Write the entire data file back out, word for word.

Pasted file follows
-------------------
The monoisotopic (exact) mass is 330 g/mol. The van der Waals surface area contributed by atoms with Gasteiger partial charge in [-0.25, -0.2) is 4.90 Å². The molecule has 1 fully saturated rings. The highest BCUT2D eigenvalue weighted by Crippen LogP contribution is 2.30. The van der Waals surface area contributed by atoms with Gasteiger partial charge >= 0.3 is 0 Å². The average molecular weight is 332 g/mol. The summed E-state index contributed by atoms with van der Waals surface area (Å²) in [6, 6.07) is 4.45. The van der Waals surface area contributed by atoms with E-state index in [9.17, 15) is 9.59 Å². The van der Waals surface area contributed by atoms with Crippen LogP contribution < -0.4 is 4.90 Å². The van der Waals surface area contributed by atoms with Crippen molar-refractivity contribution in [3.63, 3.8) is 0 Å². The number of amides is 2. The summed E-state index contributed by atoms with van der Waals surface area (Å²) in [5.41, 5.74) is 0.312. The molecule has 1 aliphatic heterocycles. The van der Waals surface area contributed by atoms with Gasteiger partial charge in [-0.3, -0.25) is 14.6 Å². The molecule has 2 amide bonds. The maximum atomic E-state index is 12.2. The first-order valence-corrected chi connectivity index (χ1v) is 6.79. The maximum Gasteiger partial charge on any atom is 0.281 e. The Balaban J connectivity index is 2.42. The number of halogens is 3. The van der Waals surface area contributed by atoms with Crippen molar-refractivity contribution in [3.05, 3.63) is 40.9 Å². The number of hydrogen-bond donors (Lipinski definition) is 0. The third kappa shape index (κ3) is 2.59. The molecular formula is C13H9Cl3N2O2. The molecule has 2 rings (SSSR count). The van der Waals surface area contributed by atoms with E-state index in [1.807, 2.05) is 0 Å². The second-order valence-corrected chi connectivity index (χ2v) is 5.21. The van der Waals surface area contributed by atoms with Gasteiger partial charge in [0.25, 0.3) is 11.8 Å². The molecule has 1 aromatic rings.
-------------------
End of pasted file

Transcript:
The monoisotopic (exact) mass is 330 g/mol. The van der Waals surface area contributed by atoms with Gasteiger partial charge in [-0.25, -0.2) is 4.90 Å². The molecule has 1 fully saturated rings. The highest BCUT2D eigenvalue weighted by Crippen LogP contribution is 2.30. The van der Waals surface area contributed by atoms with Gasteiger partial charge >= 0.3 is 0 Å². The average molecular weight is 332 g/mol. The summed E-state index contributed by atoms with van der Waals surface area (Å²) in [6, 6.07) is 4.45. The van der Waals surface area contributed by atoms with E-state index in [9.17, 15) is 9.59 Å². The van der Waals surface area contributed by atoms with Crippen LogP contribution < -0.4 is 4.90 Å². The van der Waals surface area contributed by atoms with Crippen molar-refractivity contribution in [3.63, 3.8) is 0 Å². The number of amides is 2. The summed E-state index contributed by atoms with van der Waals surface area (Å²) in [5.41, 5.74) is 0.312. The molecule has 1 aliphatic heterocycles. The van der Waals surface area contributed by atoms with Gasteiger partial charge in [-0.3, -0.25) is 14.6 Å². The molecule has 2 amide bonds. The maximum atomic E-state index is 12.2. The first-order valence-corrected chi connectivity index (χ1v) is 6.79. The maximum Gasteiger partial charge on any atom is 0.281 e. The Balaban J connectivity index is 2.42. The number of halogens is 3. The van der Waals surface area contributed by atoms with Crippen molar-refractivity contribution in [3.05, 3.63) is 40.9 Å². The number of hydrogen-bond donors (Lipinski definition) is 0. The third kappa shape index (κ3) is 2.59. The molecular formula is C13H9Cl3N2O2. The molecule has 2 rings (SSSR count). The van der Waals surface area contributed by atoms with E-state index in [1.807, 2.05) is 0 Å². The second-order valence-corrected chi connectivity index (χ2v) is 5.21. The van der Waals surface area contributed by atoms with Gasteiger partial charge in [0.25, 0.3) is 11.8 Å². The molecule has 1 aromatic rings.